During his time at university Tobias and his friend Mathias decided they wanted to share files a lot faster - over the browser without using any plugins. They wanted to make sure everyone could easily share files without any knowledge of installing a program, or understanding the difference between 1 kilobyte and 1 gigabyte. After a while they decided to quit university to focus on the project full-time. That project is Ge.tt is, a real-time file sharing internet service.
Can you give us some background information about yourself?
I'm 29 years old, from Denmark. I studied computer science for four years with my co-founder before we decided to leave the university and pursue the business.
Tell me about how you got into business? + How did the idea for Ge.tt come about?
During a project at the university my co-founder, Mathias, and I started working together. The project was fairly simple - create a chat client in the browser. This particular task used Java which made it very easy to share files on the computer. We got the idea and had implemented it a few hours later. It was just for fun, but we found it to be useful and noticed how others started enjoying it as well. However, while doing this we saw all the issues that made it hard to be used in "real life" on larger networks and on the Internet. But we could see how we could change that.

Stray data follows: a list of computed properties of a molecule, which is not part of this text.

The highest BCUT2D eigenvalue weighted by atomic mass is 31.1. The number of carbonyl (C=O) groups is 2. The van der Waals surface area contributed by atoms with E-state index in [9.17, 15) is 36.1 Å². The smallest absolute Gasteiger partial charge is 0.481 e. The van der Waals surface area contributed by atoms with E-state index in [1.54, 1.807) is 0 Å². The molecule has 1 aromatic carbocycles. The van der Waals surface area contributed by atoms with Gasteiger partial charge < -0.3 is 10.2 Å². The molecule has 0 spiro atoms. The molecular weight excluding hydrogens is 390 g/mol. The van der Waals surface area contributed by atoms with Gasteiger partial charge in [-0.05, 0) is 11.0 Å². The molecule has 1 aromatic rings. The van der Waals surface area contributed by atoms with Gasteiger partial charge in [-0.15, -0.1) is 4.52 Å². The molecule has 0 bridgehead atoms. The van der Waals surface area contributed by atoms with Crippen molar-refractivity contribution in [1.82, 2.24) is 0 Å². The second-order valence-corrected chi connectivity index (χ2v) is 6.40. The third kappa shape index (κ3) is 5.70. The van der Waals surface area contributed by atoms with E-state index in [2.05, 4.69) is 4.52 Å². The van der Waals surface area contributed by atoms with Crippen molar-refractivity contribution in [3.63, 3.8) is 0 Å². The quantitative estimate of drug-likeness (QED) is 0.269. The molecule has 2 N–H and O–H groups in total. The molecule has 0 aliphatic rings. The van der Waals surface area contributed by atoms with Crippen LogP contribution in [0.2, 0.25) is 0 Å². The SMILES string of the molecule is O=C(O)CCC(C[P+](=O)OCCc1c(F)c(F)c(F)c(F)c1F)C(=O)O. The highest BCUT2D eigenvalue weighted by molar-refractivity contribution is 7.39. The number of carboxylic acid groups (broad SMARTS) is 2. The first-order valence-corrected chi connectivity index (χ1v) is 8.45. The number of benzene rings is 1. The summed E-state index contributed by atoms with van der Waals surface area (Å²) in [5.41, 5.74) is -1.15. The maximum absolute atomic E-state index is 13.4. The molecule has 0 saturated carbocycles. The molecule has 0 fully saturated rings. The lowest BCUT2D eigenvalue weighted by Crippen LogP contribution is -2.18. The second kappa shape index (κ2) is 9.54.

We started working on a prototype and when it was done a friend of ours suggested we entered into a startup competition called Venture Cup. We didn't know much about having a company or a startup, but through writing a business plan for the competition we learned a lot and it ignited an interest. So we won 6,500 euros in that competition and got a lot of contacts. We decided to leave university and focus full-time on the business. In the following months we created Ge.tt, found a business partner, and were ready to launch.
Tell me about the early days, what was the hardest part of starting the business?
The language. When you speak to VC's or other people in the startup world they speak a little different. It's nothing stranger than learning to master a new skill - it was just a little head-on. In the beginning many mistakes were made, but through that I quickly learned what VC's are actually saying when you talk to them.